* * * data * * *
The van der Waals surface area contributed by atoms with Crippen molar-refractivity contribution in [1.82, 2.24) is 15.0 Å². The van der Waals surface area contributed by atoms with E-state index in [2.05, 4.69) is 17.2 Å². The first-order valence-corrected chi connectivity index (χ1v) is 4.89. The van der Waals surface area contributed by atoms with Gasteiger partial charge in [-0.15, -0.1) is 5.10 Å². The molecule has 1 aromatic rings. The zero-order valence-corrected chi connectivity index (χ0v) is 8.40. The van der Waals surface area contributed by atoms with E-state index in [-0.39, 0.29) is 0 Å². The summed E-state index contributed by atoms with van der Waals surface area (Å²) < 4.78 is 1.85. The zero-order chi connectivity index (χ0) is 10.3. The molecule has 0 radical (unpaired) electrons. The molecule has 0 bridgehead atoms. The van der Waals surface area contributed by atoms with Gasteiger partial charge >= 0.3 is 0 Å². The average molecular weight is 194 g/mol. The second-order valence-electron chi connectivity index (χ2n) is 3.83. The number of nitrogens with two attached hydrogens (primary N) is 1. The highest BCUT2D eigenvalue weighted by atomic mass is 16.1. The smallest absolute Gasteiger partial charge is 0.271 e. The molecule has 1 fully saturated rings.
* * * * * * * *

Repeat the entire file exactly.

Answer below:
The van der Waals surface area contributed by atoms with Crippen molar-refractivity contribution in [1.82, 2.24) is 15.0 Å². The van der Waals surface area contributed by atoms with E-state index in [2.05, 4.69) is 17.2 Å². The first-order valence-corrected chi connectivity index (χ1v) is 4.89. The van der Waals surface area contributed by atoms with Gasteiger partial charge in [-0.15, -0.1) is 5.10 Å². The molecule has 1 aromatic rings. The zero-order valence-corrected chi connectivity index (χ0v) is 8.40. The van der Waals surface area contributed by atoms with E-state index in [-0.39, 0.29) is 0 Å². The summed E-state index contributed by atoms with van der Waals surface area (Å²) < 4.78 is 1.85. The zero-order chi connectivity index (χ0) is 10.3. The molecule has 0 radical (unpaired) electrons. The molecule has 0 bridgehead atoms. The van der Waals surface area contributed by atoms with Gasteiger partial charge >= 0.3 is 0 Å². The average molecular weight is 194 g/mol. The second-order valence-electron chi connectivity index (χ2n) is 3.83. The number of nitrogens with two attached hydrogens (primary N) is 1. The highest BCUT2D eigenvalue weighted by atomic mass is 16.1. The smallest absolute Gasteiger partial charge is 0.271 e. The molecule has 1 fully saturated rings.